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The Moral Argument

Is it wrong to rape women? Is it wrong to take advantage of the weak? Is it wrong for me to punch you in the face and steal your dinner?

Most folks are willing to assume that there is such a thing as right and wrong. For the purpose of this discussion, it is not necessary to agree on what is right or wrong in every case, only that there is such a thing.[note]A thing may exist even without my ability to correctly analyze it. The universe does not cease existing because people disagree on its size or age.[/note] Some will dogmatically assert that there are absolutely no absolute moral values or truths – a silly and incoherent notion, as that itself would then be an absolute – but most will eventually concede that in their normal experience they believe in such things as morals. Otherwise, I suppose there would be a lot more face punching and dinner stealing.

Taking a specific example, say “Rape is wrong,” we have stumbled upon a feature of reality that is rather easily explained by classical theism, but completely inexplicable in the atheistic worldview. As the profound philosopher and well-known atheist Juergen Habermas wrote,

For the normative self-understanding of modernity, Christianity has functioned as more than just a precursor or catalyst. Universalistic egalitarianism, from which sprang the ideals of freedom and a collective life in solidarity, the autonomous conduct of life and emancipation, the individual morality of conscience, human rights and democracy, is the direct legacy of the Judaic ethic of justice and the Christian ethic of love. This legacy, substantially unchanged, has been the object of a continual critical reappropriation and reinterpretation. Up to this very day there is no alternative to it. And in light of the current challenges of a post-national constellation, we must draw sustenance now, as in the past, from this substance. Everything else is idle postmodern talk.1

We ask the rapist, “Why have you done this thing?” Suppose he responds in the words that famous atheist Richard Dawkins used to describe human behavior, “I was merely dancing to the tune of my DNA.” We are now forced to acknowledge three conclusions. Evil exists, we have no means of responding to it, and we have no grounds by which even to rebuke it. A male mammal having intercourse, even forcefully and degradingly, with a female mammal is of no consequence and can be judged by no cosmic standard. What is the importance of the suffering of one speck-sized biped on a pale blue dot circling an otherwise inconsequential yellow star?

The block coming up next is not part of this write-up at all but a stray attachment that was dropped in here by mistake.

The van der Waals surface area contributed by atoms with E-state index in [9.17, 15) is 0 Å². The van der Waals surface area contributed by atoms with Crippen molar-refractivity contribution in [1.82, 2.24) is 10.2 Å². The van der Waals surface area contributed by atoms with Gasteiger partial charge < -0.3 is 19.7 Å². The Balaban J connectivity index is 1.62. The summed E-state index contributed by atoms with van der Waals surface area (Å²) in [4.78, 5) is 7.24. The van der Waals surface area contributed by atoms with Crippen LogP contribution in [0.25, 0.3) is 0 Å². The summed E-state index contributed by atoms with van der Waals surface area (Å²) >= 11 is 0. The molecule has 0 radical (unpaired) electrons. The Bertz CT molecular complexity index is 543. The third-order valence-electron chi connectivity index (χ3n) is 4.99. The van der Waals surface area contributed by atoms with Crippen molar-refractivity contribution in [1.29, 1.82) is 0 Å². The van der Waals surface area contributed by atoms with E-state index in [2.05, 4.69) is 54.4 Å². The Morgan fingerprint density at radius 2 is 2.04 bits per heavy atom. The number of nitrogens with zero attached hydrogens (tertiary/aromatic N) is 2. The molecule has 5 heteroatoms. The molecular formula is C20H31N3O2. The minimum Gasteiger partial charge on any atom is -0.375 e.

The universe simply does not care, so why should I? Why are we distressed by the violent practices of one out of 7 billion homo sapiens? For that matter, why care about any of them or all of them?

Without the God who is so casually set aside by atheism, we have no basis even for disgust, other than our own personal “sense” of something other, a pull we are taught to dismiss as an inherited behavior that is no nobler than the rapist’s desire to satisfy his sexual urges.

In my opinion, this argument should always be mentioned when engaged in a discussion of the “problem of evil.” In this dilemma, the atheist asserts the existence of evil demonstrates an omnipotent, good God must not exist, or else he would banish all evil with his power, compelled by his infinite goodness. There are a variety of responses to this dilemma, but it is important to note that the argument is self-defeating. As C.S. Lewis explains, “My argument against God was that the universe seemed so cruel and unjust. But how had I got this idea of just and unjust? … If the whole show was bad and senseless from A to Z, so to speak, why did I, who was supposed to be part of the show, find myself in such violent reaction against it?”2

If you believe in good and evil of any sort, why? If you do not believe in good and evil, hand over your lunch money and move on to the rest of the internet.


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